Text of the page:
Transformers: The Last Knight doesn’t waste any time and we find ourselves right where the fourth film, Age of Extinction, left off. Cade Yeager is a fugitive on the run for helping the Transformers who are still banned from Earth. Optimus Prime is going back to Cybertron to tell his creators to leave Earth alone (I always thought this was kind of dumb, but at least they stuck with it) and that’s really all you need to know.

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A Wonderful Surprise – The Bold Type

This year there doesn’t seem to be as many new summer shows as there have been in the past, but if Freeform’s newest series The Bold Type is any indicator, perhaps networks have finally swapped quantity for quality.

The Bold Type

Premiered on July 11, 2017 on Freeform                  Rating:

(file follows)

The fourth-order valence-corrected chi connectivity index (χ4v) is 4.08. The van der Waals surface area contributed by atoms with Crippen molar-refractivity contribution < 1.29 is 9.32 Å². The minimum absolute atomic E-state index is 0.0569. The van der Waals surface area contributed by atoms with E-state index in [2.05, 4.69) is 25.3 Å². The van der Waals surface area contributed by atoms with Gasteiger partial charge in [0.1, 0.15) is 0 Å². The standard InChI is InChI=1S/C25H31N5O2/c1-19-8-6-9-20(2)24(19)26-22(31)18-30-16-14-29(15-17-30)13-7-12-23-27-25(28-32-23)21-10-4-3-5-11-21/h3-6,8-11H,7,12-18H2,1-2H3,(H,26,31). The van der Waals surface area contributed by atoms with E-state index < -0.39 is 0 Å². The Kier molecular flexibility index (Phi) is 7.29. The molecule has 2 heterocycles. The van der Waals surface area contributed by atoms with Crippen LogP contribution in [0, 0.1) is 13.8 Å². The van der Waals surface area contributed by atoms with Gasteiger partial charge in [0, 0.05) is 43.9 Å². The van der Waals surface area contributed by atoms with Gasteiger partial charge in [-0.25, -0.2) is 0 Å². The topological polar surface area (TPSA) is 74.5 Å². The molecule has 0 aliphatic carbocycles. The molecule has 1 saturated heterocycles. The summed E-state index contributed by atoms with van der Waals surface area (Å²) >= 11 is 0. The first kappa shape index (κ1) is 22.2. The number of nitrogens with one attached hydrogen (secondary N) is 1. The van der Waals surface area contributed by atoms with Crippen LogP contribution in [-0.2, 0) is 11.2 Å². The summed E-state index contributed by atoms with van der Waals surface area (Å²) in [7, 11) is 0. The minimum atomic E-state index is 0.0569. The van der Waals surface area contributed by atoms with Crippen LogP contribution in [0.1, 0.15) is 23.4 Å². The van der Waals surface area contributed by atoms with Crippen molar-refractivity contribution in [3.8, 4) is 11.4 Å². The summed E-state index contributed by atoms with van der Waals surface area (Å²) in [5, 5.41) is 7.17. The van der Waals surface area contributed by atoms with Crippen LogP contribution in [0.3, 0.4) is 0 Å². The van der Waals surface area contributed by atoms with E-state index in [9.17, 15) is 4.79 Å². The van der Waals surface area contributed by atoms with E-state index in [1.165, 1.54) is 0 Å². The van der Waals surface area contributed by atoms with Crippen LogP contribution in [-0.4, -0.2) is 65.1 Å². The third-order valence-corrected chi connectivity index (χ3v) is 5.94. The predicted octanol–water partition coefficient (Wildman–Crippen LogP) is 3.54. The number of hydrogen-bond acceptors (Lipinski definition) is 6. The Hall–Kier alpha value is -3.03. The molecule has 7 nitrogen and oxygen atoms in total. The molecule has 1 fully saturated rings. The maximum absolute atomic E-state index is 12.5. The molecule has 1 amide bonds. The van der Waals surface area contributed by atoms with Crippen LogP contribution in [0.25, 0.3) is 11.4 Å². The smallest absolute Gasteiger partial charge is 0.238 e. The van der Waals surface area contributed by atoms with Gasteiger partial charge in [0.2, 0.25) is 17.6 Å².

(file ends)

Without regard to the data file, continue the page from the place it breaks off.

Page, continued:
Putting together a magazine is not an easy task, requiring a lot of teamwork to finish the job and get the publication on newsstand shelves. That’s why the staffers responsible for producing global women’s magazine Scarlet lean on one another as they try to find their own voices. While working together to publish each issue of the periodical, they struggle to find their identities, manage friendships and find love. The drama series is inspired by the life of longtime magazine editor and executive Joanna Coles, who serves as an executive producer.

When I saw the promo for Freeform’s The Bold Type, I thought it would just be another Famous In Love. Not bad TV, but certainly nothing memorable or of actual substance. Well I was wrong! The Bold Type is fresh, fun, and smart. On the surface is seems like a junior version of Sex and the City, as it follows three friends (Jane, Kat and Sutton) navigating life, love and work in New York City. If I had to compare this show to something, it would be more of a mash up of Sex and the City, The Devil Wears Prada and something we’ve never seen before.